Monday, August 21, 2006

Well, it made ME laugh.



Why would Beet Pulp pellets make anyone laugh? Well, I dunno, but I did.

Beet pulp pellets are a common horse feed. (They are a by-product of the Sugar Beet industry. Steam and shred Sugar Beets, squeeze all the sugar water out of them, and what you are left with is beet fiber. Press those into newspaper-grey pellets, and you can use them as livestock feed. It's a nutritious source of fiber, easily digestible, etc.)

A lot of people say you need to soak them thoroughly and feed them as a pasty mash added to grain, and some people feed beet pulp unsoaked. However, the first time you use these little grey power pellets, you will be AMAZED at how much water they can absorb, and how much volume they suddenly take up.

Here's a story about a woman who, with the unsolicited help of a squirrel, tried to discover exactly how much expansion took place.

Gave me the hiccups, I was laughing so hard. I keep imagining the sheer glee the squirrel felt upon discovering his beet pulp motherlode.

"And I'll put one over here. And I'll put one over here. Oo! One right here."

7 comments:

CindyS said...

I think I may have broke a rib! The pictures of the cute little rascal are also too much.

CindyS

Mailyn said...

how cute is that lil guy?!?!?

re the compass. yes it was pointing at Jack because that's what she wanted most at that time. actually I don't like this whole triangle thing. I think it's silly and the movie doesn't need it.

re Naomi Novik...isn't she grand?!? I love the Termaire series!!!

Doug Hoffman said...

Why doesn't the dry feed expand in the belly, killing whomever eats it? I worry about that poor squirrel.

Cute devil, though.

Kristie (J) said...

LOL - that was cute. And I loved the little baby squirrel picture :)

sybil said...

LOL cute...

CindyS said...

Actually Doug brought up the question that was foremost in my mind also. Do the horses know to only eat a handful of this stuff because WHAM instant belly ache!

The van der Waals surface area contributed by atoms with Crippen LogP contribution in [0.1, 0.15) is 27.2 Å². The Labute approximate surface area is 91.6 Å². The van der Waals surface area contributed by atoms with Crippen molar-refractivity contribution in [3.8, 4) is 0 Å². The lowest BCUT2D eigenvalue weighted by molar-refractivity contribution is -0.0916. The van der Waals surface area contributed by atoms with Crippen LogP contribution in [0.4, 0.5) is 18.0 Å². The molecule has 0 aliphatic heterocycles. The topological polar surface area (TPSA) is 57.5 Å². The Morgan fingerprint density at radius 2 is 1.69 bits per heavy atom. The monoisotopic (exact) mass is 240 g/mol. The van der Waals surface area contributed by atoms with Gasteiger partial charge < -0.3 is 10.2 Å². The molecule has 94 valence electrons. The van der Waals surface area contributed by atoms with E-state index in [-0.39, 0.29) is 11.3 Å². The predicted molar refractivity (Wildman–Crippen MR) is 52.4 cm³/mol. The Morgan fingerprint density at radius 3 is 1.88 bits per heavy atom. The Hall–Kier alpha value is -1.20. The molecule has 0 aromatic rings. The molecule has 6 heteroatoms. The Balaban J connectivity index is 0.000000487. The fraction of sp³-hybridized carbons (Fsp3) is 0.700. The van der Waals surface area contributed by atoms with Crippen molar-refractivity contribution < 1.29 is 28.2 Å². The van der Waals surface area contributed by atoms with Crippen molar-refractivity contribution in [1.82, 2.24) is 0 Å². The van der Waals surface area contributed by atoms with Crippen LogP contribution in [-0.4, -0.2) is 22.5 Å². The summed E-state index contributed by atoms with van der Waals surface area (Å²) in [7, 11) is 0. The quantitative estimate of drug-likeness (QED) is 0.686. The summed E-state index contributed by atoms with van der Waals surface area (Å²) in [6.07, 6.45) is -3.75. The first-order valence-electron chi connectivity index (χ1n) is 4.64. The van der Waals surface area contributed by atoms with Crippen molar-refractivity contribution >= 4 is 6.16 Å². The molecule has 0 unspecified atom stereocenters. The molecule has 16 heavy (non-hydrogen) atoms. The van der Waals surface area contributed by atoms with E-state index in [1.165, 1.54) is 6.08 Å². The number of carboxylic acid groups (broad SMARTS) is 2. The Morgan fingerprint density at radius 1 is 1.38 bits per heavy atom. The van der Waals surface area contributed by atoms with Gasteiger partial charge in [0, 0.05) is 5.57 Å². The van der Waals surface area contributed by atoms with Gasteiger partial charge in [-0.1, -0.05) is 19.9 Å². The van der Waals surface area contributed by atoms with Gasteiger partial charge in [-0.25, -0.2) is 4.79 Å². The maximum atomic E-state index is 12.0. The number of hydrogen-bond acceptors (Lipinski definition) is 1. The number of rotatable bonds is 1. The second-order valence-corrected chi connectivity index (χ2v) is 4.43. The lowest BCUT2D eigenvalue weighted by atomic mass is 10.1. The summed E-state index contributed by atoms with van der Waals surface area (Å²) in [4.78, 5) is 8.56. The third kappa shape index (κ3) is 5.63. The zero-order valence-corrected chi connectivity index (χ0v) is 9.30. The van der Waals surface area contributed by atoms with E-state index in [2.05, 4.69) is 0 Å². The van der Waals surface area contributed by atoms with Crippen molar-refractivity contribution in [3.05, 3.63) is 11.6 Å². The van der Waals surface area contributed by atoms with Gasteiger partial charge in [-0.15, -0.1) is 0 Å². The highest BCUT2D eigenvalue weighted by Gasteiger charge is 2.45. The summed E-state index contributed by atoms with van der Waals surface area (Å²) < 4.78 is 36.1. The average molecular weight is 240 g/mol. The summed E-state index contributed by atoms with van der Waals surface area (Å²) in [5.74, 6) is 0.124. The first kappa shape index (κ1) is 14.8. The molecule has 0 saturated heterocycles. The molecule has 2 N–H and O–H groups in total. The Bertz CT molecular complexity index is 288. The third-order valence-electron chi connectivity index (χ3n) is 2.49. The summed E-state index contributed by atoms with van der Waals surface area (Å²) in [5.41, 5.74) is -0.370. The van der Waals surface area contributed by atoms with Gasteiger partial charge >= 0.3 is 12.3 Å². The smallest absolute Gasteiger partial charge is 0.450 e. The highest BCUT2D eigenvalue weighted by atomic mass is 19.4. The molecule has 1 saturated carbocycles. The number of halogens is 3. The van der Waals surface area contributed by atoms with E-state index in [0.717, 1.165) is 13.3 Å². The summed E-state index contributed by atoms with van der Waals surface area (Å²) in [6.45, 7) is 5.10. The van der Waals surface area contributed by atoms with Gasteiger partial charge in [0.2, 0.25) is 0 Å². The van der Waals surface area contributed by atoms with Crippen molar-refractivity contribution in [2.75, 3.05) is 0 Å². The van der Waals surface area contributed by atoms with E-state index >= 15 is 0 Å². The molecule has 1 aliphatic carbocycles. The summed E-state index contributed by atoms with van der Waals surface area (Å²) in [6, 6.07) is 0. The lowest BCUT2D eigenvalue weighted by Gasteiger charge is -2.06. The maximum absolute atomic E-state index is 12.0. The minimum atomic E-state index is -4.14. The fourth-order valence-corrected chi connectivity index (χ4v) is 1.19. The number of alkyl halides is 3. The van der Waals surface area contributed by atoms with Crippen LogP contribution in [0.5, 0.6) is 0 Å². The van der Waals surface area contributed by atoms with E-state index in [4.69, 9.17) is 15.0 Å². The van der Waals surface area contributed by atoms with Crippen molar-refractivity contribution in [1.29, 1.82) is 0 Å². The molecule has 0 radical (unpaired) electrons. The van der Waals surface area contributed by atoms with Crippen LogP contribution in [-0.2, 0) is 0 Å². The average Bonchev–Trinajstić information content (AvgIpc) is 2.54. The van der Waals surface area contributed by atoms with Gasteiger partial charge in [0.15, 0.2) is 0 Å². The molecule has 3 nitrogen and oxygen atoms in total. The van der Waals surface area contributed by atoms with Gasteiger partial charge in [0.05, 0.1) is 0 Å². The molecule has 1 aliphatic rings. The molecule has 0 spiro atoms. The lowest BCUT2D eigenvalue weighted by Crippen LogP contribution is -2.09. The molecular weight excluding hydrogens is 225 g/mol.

Like me and popcorn. I swear that stuff grows in the tummy. Oh to re-read the story again.

CindyS

Suisan said...

Re: Expansion in the Belly.

When I was feeding Beet Pulp in the early 1980s there were dire warnings passed from one barn manager to the next about horses who had been fed *partially* soaked beet pulp who went on to colic. (Colic is what always ends up killing horses, no matter what the initial insult. When horses are in pain, they colic. Also, horses have no vomit reflex, neither can they burb to release gaseous build-up. If they are in distress, you have to pass a naso-gastric tube and essentially set up a siphon for them. Highly inconvenient. Death from colic is an unrecoverable loss in the equine insurance field. Death from laminitis, as in Secretariat, IS a recoverable loss, as long as the horse is put down before they eventually colic.)

Many barns with large numbers of horses on beet pulp started feeding it dry in the 1990s with no ill effects. As long as the horse has plenty of water to drink, there seems to be no problem. Also, if you're in a hot climate, the mashes can sour fairly quickly, so many managers don't want to feed mashes at all. For the novice horse owner though, it's always safer to soak.

Which brings up the question--how much water to add in order to completely soak the pellets, and how much expansion should you account for so that you don't have newspaper pulp all over your floor? Hence, the experiment detailed in the link.

If *I* were feeding beet pulp today, I'd soak it. Because horses don't always drink enough: serve them soup, they get fluids.

Re: The Triangle

Yeah, I don't think the movie needs it either.